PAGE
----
I know, i.e., I suspect, I think. For, as the Scholiast in Chrysostom says, the devil had no firm and certain knowledge of the coming of God. Because, as S. Austin says (lib9 , de Civ. c21), He only made known to them as much as He wished; and He only wished as much as was expedient.

Ver25. And Jesus threatened him; Gr. ו̉נופלחףום, i.e., rebuked, chided him with threats. That He would punish him unless he were silent.

Saying, Speak no more: Arab. shut thy mouth. Wherefore? I answer, First, Because it was not fitting that Christ should be commanded by the devil.

Second, That He might not appear to be a friend of the devil, and to hold intercourse with him. For afterwards it was objected to Christ that He cast out devils by the aid of Beelzebub. By acting as He did, Christ has taught us to shun all dealings with the devil; for he is the sworn enemy of God, and is wholly bent upon injuring and destroying us, even when he promises or brings us any corporal aid. Wherefore, as the Scholiast in Chrysostom saith, "Be silent; let thy silence be My praise. Let not thy voice, but thy torments praise Me. I am not pleased that thou shouldst praise Me, but that thou shouldst go forth."

Third, To show that we should resist flattery, that it may not stir up any desire of vainglory in our breast.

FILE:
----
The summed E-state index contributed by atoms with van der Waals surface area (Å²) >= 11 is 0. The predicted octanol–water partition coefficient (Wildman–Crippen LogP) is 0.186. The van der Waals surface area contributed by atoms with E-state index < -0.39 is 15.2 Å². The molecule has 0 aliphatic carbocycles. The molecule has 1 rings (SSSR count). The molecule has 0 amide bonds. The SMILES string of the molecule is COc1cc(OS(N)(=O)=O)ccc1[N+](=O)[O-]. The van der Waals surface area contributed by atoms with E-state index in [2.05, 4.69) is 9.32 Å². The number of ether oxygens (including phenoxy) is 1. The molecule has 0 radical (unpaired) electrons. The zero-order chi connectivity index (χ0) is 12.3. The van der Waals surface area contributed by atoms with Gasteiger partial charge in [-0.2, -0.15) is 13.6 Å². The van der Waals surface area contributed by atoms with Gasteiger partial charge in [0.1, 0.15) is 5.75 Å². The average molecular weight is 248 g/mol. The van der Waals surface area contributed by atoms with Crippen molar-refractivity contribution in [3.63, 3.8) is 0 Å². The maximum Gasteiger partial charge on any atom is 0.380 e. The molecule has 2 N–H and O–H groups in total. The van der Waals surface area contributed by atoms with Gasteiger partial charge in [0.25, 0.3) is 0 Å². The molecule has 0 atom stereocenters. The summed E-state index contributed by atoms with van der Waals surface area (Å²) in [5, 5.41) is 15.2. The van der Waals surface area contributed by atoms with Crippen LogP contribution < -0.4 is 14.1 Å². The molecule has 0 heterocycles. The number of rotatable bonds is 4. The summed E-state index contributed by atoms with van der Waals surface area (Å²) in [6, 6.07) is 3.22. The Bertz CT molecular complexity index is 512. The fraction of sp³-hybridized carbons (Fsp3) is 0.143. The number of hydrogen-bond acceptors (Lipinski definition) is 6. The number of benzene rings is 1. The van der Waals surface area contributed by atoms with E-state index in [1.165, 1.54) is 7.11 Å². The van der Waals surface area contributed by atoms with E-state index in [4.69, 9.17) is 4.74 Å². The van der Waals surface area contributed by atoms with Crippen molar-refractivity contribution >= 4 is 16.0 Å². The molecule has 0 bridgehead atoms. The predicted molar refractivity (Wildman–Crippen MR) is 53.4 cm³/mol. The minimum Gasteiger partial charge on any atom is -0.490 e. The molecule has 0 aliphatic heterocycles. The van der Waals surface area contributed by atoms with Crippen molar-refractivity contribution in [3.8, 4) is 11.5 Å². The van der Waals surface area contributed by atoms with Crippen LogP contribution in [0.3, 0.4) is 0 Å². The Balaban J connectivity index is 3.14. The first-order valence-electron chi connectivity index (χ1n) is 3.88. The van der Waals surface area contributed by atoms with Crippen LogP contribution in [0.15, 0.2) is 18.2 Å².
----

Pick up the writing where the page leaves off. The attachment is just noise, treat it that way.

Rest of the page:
Fourth, Euthymius says, "He has taught us never to believe the demons, even when they say what is true. For since they love falsehood, and are most hostile to us, they never speak the truth except to deceive. They make use of the truth as it were a kind of bait." For, liars that they are, they conceal their lies by a colouring of truth. They say certain things that are true at the first, and afterwards interweave with them what is false, that those who have believed the first may believe also the last. For this cause Paul drove out the spirit of Python, who praised him, Acts 16:18.

Fifth, Because the demon in an unseasonable manner, and too speedily, disclosed that Christ was Messiah. For this might have injured Him, and turned the people away from Him. For so mighty a secret should be disclosed gradually, and the people be persuaded of its truth by many miracles; for otherwise they would not at first receive it and believe it. This was why ( Mark 8:30) Christ forbids the Apostles also to say that He was Christ. So Maldonatus and others.

Symbolically: Bede, "The devil, because he had deceived Eve with his tongue, is punished by the tongue, that he might not speak."

Ver26. And the unclean spirit tearing him, &c. Tearing (Vulg. discerpens), not by lacerating or mutilating the man who was possessed by him, for Luke says ( Luke 4:35) that he did no harm to him, but by contorting and twisting his limbs this way and that, as if he wished to tear him piecemeal. For the Greek ףנבספפש, signifies to pull or tear in pieces. The devil did this through rage and madness, that being compelled by Christ to go out of the man, he might injure him as much as he could. But the nearer and the more powerful the grace of Christ is, the more impotently does the devil rage. For, observe, the devil only raised a dreadful tempest, but one that was vain and ineffectual. For he cannot hurt when Christ forbids. Christ permitted it for three reasons1. That it might be plain that this man was really possessed by the devil2. That the malice and wrath of the demon might be made apparent3. That it might be clear that the demon went forth, not of his own will, but because he was compelled to do so by Christ.